by Robin Vincent | Approximate reading time: 2 Minutes
Behringer Odyssey

Behringer Odyssey  ·  Source: Behringer

Behringer Odyssey boxes

Behringer Odyssey boxes  ·  Source: Behringer


UPDATE: Thomann is now listing the Odyssey at EUR 432, that’s GBP 385.43 on its webpage (see link below).


We had our first proper look at Behringer’s take on the classic ARP Odyssey at NAMM in January. And then no news for months until suddenly it’s in a box and on its way to your local store. Now Thomann has air-freighted a bunch to make them available as soon as possible.

Uli apologises on social media for the delay in getting this into production. He says that after sending a few out to their beta testers they came back with valuable suggestions on how they could be improved and they decided they would rather wait and integrate those first. I imagine the same thing has happened to the RD-8.


Maybe this is a good time to check back through the specs to see what the final version has to offer. Behringer’s Odyssey webpage is unexpectedly annoying because it wants you to wade through a bunch of relatively interesting stuff about the evolution of synthesis before actually telling you what’s inside the Odyssey and then fails to list the technical specifications. Hopefully, this will change soon but in the meantime here’s what we know.

Odyssey is an analogue duophonic synthesizer with dual analogue VCOs sporting sawtooth and square/pulse (with PWM) or sine and square when used as an LFO. The filter section has a low pass filter with self-oscillating resonance and a separate high-pass filter. There are three modes taken from all 3 iterations of the original ARP Odyssey, and a drive switch to add a bit of edge. There are 2 envelopes, one AR and one ADSR which can also be looped into LFOs. There’s a pink/white noise generator with sample & hold plus lag processor, portamento and some buttons for pitch and modulation control.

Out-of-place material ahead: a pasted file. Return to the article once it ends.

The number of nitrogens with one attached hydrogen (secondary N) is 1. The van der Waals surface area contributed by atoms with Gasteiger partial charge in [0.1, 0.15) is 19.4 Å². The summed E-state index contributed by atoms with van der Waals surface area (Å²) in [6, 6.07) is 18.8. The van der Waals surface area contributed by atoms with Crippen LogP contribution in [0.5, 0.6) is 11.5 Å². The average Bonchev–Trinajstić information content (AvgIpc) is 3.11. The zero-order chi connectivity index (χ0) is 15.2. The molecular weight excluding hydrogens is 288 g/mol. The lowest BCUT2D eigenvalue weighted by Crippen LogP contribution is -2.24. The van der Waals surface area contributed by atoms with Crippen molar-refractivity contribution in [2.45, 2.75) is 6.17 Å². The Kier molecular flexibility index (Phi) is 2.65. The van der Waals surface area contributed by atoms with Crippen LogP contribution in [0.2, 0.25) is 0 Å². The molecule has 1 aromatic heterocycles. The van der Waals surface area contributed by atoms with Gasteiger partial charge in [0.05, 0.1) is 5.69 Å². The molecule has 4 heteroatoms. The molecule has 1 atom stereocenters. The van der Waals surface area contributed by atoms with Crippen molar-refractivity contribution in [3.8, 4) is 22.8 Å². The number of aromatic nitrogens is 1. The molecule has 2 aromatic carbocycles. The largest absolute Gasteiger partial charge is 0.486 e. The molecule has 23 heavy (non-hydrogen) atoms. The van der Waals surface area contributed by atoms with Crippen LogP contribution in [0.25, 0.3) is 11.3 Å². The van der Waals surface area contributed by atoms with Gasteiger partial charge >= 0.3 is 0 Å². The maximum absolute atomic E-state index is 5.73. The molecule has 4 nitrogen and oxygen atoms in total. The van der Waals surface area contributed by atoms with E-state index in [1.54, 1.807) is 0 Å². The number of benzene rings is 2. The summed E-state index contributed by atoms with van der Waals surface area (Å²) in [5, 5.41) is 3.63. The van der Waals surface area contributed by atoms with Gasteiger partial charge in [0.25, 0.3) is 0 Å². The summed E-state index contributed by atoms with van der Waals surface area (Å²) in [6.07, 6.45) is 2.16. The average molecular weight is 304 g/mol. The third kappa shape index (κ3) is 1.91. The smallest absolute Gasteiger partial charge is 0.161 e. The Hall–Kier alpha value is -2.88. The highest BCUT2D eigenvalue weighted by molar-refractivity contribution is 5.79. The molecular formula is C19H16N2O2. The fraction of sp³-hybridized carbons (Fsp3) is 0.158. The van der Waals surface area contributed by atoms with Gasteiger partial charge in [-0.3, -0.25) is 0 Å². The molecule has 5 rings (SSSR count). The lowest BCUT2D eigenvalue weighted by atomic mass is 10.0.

The onboard sequencer can hold up to 32 notes and you can record up to 64 patterns. The arpeggiator has 8 patterns. At the end of the chain is a bank of Klark Teknik effects including reverb, chorus, delay, pitch-shifting and more. If you’ve noticed the little screen on the front panel this is purely for the effects section, it doesn’t save patches or anything.

It looks very much like the original Odyssey and has 35 sliders, 25 switches, 3 pressure-sensitive buttons and full-sized keys. On the back you have MIDI In/Out, USB, expression pedal input. portamento footswitch input, low and high outputs, headphones and an audio input. There’s also CV in/out and Gate in/out.

The current ARP Odyssey reissue with the smaller keys goes for €719 which is the sort of price Behringer laughs at. At NAMM they suggested $499 which weirdly feels expensive for a new Behringer synthesizer (I’m kidding!).

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Behringer Odyssey

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One response to “Behringer Odyssey synthesizer sets sail for music shops”

    Bob says:

    Running your fingers up and the keyboard does not show us what this sounds like.

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